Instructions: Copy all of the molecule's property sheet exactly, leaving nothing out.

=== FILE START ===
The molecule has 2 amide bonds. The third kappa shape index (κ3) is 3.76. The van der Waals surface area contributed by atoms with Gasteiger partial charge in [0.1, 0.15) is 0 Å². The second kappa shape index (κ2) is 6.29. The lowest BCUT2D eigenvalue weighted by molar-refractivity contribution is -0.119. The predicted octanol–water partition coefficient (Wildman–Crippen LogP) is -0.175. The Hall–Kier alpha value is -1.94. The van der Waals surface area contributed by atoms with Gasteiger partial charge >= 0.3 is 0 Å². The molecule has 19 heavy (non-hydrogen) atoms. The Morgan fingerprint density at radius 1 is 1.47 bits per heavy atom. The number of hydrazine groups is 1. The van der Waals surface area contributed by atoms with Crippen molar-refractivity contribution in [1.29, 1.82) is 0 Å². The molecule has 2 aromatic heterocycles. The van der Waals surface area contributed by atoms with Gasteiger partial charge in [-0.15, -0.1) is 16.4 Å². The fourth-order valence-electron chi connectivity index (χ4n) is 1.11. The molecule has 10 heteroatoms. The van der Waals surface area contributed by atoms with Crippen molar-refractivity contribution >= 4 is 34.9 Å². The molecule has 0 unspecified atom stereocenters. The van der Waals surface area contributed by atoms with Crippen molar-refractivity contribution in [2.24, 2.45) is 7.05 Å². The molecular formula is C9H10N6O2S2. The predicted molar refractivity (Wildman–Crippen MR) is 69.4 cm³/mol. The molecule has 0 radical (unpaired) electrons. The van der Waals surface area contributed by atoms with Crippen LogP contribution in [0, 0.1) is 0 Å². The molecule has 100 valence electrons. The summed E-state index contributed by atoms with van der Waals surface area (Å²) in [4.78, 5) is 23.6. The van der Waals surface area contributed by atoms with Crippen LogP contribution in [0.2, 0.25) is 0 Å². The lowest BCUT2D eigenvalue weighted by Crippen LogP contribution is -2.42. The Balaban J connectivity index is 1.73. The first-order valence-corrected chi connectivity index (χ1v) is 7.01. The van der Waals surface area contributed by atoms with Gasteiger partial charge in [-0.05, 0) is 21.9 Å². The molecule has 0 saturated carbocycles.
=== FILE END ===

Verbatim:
The molecule has 2 amide bonds. The third kappa shape index (κ3) is 3.76. The van der Waals surface area contributed by atoms with Gasteiger partial charge in [0.1, 0.15) is 0 Å². The second kappa shape index (κ2) is 6.29. The lowest BCUT2D eigenvalue weighted by molar-refractivity contribution is -0.119. The predicted octanol–water partition coefficient (Wildman–Crippen LogP) is -0.175. The Hall–Kier alpha value is -1.94. The van der Waals surface area contributed by atoms with Gasteiger partial charge >= 0.3 is 0 Å². The molecule has 19 heavy (non-hydrogen) atoms. The Morgan fingerprint density at radius 1 is 1.47 bits per heavy atom. The number of hydrazine groups is 1. The van der Waals surface area contributed by atoms with Crippen molar-refractivity contribution in [1.29, 1.82) is 0 Å². The molecule has 2 aromatic heterocycles. The van der Waals surface area contributed by atoms with Gasteiger partial charge in [-0.15, -0.1) is 16.4 Å². The fourth-order valence-electron chi connectivity index (χ4n) is 1.11. The molecule has 10 heteroatoms. The van der Waals surface area contributed by atoms with Crippen molar-refractivity contribution >= 4 is 34.9 Å². The molecule has 0 unspecified atom stereocenters. The van der Waals surface area contributed by atoms with Crippen molar-refractivity contribution in [2.24, 2.45) is 7.05 Å². The molecular formula is C9H10N6O2S2. The predicted molar refractivity (Wildman–Crippen MR) is 69.4 cm³/mol. The molecule has 0 radical (unpaired) electrons. The van der Waals surface area contributed by atoms with Crippen LogP contribution in [0, 0.1) is 0 Å². The molecule has 100 valence electrons. The summed E-state index contributed by atoms with van der Waals surface area (Å²) in [4.78, 5) is 23.6. The van der Waals surface area contributed by atoms with Crippen LogP contribution in [0.2, 0.25) is 0 Å². The lowest BCUT2D eigenvalue weighted by Crippen LogP contribution is -2.42. The Balaban J connectivity index is 1.73. The first-order valence-corrected chi connectivity index (χ1v) is 7.01. The van der Waals surface area contributed by atoms with Gasteiger partial charge in [-0.05, 0) is 21.9 Å². The molecule has 0 saturated carbocycles.